Some facts about salt you may not know yet
A simple ingredient, salt is contained in most of the meals a person could have around the day. Sodium chloride is a rock, which makes it the only family of rocks regularly eaten by people. It could also be used as an effective cleaner in the kitchen or on bathroom appliances. With so many different applications, it’s not surprising that there are some things about salt that aren’t commonly known – so let’s have a look at some!
Salt, the answer to all suffering?
Kosher salt or kitchen salt can be used for cooking or cleaning. It is free of any additives, such as iodine. Iodised salt sounds chemical and dangerous but rather is a prophylaxis for serious health issues. Mixing a small amount of iodine in salt was a requirement in states like Switzerland, Austria, USA, and in the German Democratic Republic before the reunion. Today, in the reunited Germany the use of iodised salt is not legally required but many German households use iodised salt. Why is that? Due to the national iodine deficiency, which is no longer an issue, the WHO recommended only using iodised salt. Until today this type of edible salt helps a great deal in preventing serious iodine deficiencies and resulting health issues.
Be careful children, that’s a lot of sodium
What is often shouted out as a joke is not nearly as fun when it comes to health risks associated with a high sodium intake. According to the FSSAI (Food Safety and Standards Authority of India), the average Indian consumes around 10g of salt per day. The recommended amount would be only half of that. But reducing the salt intake is often easier said than done. Since the taste for salt is acquired, one should only consume very little amounts from an early age. Fast food items like burgers or pizza are higher in sodium due to their serving size. Adding extra salt to meals like salads could be dangerous. Processed foods like salad dressings, pickles or ketchup are also extremely high in sodium. One might think adding sea salt would be healthier, but you’re up for a surprise. Sea salt and table salt roughly contain a stunning 40 per cent amount of sodium. When you’re trying to go for healthy seasonings, try garlic, pepper, herbs like oregano, sage, rosemary, or a little bit of acid like lemon juice or vinegar, which boosts flavour without adding sodium.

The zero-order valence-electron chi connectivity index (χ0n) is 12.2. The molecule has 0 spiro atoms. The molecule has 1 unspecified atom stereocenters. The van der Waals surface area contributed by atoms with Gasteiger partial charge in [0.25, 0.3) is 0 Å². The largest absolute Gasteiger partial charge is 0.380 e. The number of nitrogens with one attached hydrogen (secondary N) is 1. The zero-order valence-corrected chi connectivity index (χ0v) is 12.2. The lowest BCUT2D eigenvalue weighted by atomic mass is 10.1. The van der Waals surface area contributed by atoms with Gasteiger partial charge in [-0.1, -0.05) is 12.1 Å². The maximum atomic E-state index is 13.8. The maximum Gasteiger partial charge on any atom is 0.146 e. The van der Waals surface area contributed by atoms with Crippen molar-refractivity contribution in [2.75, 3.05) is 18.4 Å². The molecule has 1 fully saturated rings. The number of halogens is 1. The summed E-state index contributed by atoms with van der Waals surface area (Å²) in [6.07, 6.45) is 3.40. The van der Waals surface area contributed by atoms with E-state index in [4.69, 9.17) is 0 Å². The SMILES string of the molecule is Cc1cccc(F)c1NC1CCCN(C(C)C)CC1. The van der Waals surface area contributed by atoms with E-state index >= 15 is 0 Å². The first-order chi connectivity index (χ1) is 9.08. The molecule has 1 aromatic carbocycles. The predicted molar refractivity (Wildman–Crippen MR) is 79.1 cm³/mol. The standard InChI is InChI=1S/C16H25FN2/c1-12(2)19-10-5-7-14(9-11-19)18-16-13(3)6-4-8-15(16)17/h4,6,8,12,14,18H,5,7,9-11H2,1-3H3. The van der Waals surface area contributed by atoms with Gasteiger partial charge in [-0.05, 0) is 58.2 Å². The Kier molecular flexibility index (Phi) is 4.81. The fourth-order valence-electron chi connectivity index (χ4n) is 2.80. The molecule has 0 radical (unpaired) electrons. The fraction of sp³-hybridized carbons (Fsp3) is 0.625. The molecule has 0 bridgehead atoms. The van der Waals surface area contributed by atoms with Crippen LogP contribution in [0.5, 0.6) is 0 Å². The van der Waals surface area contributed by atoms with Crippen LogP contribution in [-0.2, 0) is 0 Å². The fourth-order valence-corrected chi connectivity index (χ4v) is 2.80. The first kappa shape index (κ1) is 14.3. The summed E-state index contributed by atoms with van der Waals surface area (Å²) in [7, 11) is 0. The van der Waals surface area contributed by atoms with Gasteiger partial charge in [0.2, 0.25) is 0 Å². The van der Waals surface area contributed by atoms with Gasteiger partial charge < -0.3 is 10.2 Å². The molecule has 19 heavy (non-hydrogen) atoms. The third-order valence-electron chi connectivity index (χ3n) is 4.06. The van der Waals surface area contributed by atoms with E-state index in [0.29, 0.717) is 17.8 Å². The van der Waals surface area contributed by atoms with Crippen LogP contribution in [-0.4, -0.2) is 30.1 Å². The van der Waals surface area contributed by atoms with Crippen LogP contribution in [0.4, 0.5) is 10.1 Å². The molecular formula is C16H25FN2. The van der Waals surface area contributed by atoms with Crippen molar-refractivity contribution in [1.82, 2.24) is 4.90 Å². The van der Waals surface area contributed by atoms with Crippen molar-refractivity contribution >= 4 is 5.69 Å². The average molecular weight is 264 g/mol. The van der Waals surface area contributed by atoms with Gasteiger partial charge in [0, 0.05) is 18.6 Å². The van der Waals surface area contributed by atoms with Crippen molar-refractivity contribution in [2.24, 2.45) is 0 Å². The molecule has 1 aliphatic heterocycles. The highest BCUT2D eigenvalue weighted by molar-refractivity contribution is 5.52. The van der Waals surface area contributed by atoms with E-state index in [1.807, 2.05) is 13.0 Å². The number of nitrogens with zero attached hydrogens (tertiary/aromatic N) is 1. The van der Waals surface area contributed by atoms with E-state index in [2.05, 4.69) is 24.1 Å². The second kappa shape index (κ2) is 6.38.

Did you know?
In ancient Rome, salt was so valuable that soldiers were paid with it. The Latin word for salt, sal, is the etymological root of the word salary. If a soldier did not do his job right, he was not paid in full which is the birthplace of the expression “not worth his salt”.
Only 6 per cent of the salt used in the United States is added to food. 17 per cent of the salt is used to salt the streets, so they don’t freeze in the winters. The 10-cm Don Juan Pond is the saltiest pond, with a salinity level of 40 per cent which ensures that the water in it rarely to never freezes.
Aside from some fun trivia about salt, there’s something else we can take away from this: even the most innocuous-looking everyday items in our homes can have a rich history.
Author: Katerina Bompodakis